President Trump's new national security adviser, John Bolton, was eager to find a face-saving way to remove Keith Kellogg from his senior role on the National Security Council, three sources with knowledge of the high-level internal conversations tell Axios.Between the lines: When Vice President Mike Pence suggested the idea of taking on Kellogg — a man the president loves — as his national security adviser about a week ago, senior officials including Chief of Staff John Kelly and Bolton viewed it as a “win-win. (The backstory on Pence’s decision to bring on Keith Kellogg).
The Lieutenant General's opinion piece presents a direct and quite interesting defense of what had been perceived in the press to be the final decision that triggered the resignation of Secretary (General Rt.) Mattis. It is grounded on the quite sensible insight that if you can command the definition of a term, you can ensure that whatever it is you claim can fit within that definition. The key term here is "success." The Opinion carefully defines success, molds a history of moving toward the collection of facts that would constitute the attainment of success so defined, fully justifying the action then ordered. This is not the defense of a strategy, or of an integrated policy with a directed mechanics. It is, instead, the calculus of an offense stripped of its context.
Lieutenant Generl (Retired) Kellogg cannot resist starting with a (gratuitous) swipe, not at General Mattis, but at the former President, Barack Obama. Referring to President Trump, the Opinion declares: "He has shown that he will never be a president who talks tough about red lines with little accompanying action." (Kellogg, Opinion). This a reference to President Obama's famously flexible red lines on Syria (which had been widely criticized at the time) (President Obama and the ‘red line’ on Syria’s chemical weapons; Inside the White House During the Syrian 'Red Line' Crisis). In the process, the Lieutenant General (retired) describes the objective--to destroy the Islamic State in Syria.
But this was not a vague objective. It actually could be reduced to three military objectives that could be assessed in "after action reports": "His intent was to retake the caliphate's capital (the Syrian city of Raqqa), defeat its ground forces and put its leaders on the run." And again, the (unnecessary) swiping (in part) at former President Obama ("Trump outlined a strategic effort tailored to minimise American boots on the ground and to succeed where others did not.").
Having set this measure for assessing success, the Opinion was able to declare mission accomplished; "Raqqa is no longer under Islamic State control, the caliphate ended and its remaining senior leaders are hiding in the shadows as we continue to hunt them. When we find them, we will kill them." (Opinion, supra). So, the operation is effectively done, though not quite--but perhaps done enough to claim the three part objective had been met.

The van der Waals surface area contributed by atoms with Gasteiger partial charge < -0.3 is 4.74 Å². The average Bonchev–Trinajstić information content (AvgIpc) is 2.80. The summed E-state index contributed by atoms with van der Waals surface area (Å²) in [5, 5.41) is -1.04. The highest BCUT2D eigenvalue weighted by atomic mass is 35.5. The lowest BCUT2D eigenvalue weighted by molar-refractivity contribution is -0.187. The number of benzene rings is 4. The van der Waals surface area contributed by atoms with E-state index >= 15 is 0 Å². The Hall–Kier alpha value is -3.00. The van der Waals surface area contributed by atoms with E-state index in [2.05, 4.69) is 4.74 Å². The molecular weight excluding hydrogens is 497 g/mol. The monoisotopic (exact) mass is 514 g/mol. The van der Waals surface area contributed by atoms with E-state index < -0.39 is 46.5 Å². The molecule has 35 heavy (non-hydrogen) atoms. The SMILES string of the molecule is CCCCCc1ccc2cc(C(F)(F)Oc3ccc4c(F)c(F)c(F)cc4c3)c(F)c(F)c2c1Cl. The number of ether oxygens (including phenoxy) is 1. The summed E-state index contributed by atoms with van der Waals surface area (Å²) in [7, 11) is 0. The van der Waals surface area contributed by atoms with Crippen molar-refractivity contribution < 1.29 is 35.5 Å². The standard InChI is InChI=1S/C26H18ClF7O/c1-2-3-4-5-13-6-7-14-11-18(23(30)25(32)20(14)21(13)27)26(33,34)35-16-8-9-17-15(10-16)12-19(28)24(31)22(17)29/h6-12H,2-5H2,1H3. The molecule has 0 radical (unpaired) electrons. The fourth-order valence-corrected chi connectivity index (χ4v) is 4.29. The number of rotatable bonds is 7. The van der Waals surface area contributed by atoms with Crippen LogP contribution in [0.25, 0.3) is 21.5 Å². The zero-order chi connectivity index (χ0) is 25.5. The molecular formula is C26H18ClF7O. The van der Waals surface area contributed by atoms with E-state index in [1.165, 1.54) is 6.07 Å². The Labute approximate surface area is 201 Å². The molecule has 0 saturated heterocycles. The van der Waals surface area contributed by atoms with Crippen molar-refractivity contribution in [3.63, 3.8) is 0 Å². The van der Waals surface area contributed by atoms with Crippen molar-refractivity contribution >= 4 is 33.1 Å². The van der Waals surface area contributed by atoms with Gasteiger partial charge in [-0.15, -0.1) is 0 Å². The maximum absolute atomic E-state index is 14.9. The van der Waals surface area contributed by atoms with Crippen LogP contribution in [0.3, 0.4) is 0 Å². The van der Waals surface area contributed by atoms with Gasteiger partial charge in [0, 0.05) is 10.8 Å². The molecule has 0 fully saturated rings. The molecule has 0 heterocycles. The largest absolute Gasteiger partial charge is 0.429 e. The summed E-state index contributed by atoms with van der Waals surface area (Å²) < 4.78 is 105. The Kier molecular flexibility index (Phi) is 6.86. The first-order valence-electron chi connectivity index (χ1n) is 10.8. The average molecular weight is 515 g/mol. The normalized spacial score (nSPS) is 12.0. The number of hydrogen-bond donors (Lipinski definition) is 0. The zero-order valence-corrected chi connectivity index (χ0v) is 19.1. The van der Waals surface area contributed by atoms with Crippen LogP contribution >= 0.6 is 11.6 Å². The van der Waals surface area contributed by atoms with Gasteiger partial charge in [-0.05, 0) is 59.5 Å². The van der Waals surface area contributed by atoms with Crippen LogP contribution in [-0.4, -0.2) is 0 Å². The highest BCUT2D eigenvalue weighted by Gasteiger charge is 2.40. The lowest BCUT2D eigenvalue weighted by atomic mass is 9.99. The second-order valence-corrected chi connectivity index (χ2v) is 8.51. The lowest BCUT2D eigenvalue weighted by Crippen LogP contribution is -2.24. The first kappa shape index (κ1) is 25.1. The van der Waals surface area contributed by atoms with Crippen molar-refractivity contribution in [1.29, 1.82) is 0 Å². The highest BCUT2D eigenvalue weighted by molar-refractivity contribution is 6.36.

That should have been the end of it. But it could not be. The rest of the Opinion attempted a justification.
First. the opinion reminded readers that the United States had undertaken a large share and operational load of this Syrian effort. While it was an American success, it was supported "on the ground from other allies, including France, the UK and Syrian Democratic Forces." (Ibid.).
Second, there is an admission that the fight against terrorism is by no means done, but that the U.S. involvement in that fight with its own troops in Syria is quite done. And then one understand the justification for such a narrow victory--the idea that the war on terrorism is a distraction from other, more important contests ("But we cannot continue to be distracted by protracted conflicts in the Middle East").
Third, aaaaah, well then, by what ought the United States to be distracted? The answer is both direct but odd. The simple answer is Russia, China, and North Korea. Without the slightest reference to the 2017 National Security Strategy, the Opinion appeared to shift two of these from competitor to enemy status. But more importantly, the Opinion revealed a strange military preference in two parts. First it suggested that the United States would choose its own enemies in its own time ("We will fight at places and times of our choosing"). But more importantly, it suggested that at least the writer of this Opinion has little taste for the sort of enemy that the Islamic State and other well organized institutional religious groups pose.
Fourth, the reason for the preference for conflict with "big power" or "nuclear power" bullies, identified by name, then, is telling. It is not just that these are traditional foes who (hopefully) would engage the United States in (for the military of the generation of the Lieutenant General (Retired) at least), but more importantly, because of his sense that those wars could be won, but the war against Middle East terrorism cannot ("protracted wars of the Middle East are a drain on our national blood and treasure." Opinion). And indeed, it appears that Islamic State fighters will be released making a claim to victory all that much harder to maintain (Thousands of ISIS prisoners 'to be RELEASED after Trump pulls out US soldiers').
Fifth, if this is the case, then what the Lieutenant General (Retired) is actually suggesting is that "victory" in Syria is actually a strategic retreat made possible by the fig leaf of attaining the 3 prong narrow objectives identified above. Indeed, the Opinion makes clear that the United States is not prepared for the new warfare now refined by combatant groups in the Middle East ("Perpetual war is not the American way of war. Our people deserve better than constant conflict" Ibid). The Opinion rejects the idea of modern generation warfare in virtually its entirety ("Those who argue that war is a perpetual continuum fail to honour our sacred duty to our military." Ibid). And it suggests a scope of warfare, and the military's role in it that harks back to the 20th century.
Sixth, though the Opinion began with a defense of the Trump Administration's full throated defense of the Syrian "adventure" against the Islamic State, by the time the Opinion reaches this stage in its justification, it appears to abandon that initial position almost in its entirety. It starts by asserting the principle that American military might ought "not be used in little-known or forgotten conflicts that slowly fall away from the national consciousness." (Opinion). And then it explains (again with a swipe at the Obama Administration, though in this case not undeserved) that "[o]ur involvement in Syria has been one such conflict, forgotten by those who ignored the initial warning signs in that country." (Opinion).
Forgotten by those who overlooked the creation of an Islamic State caliphate. Forgotten by those who let its thuggish leaders hide in plain sight. And forgotten by those who halfheartedly committed our armed forces without clear direction or purpose. President Trump did not forget. He led, and under his leadership, we succeeded. It is now time for other stakeholders in the Middle East to take ownership of their security. (Ibid).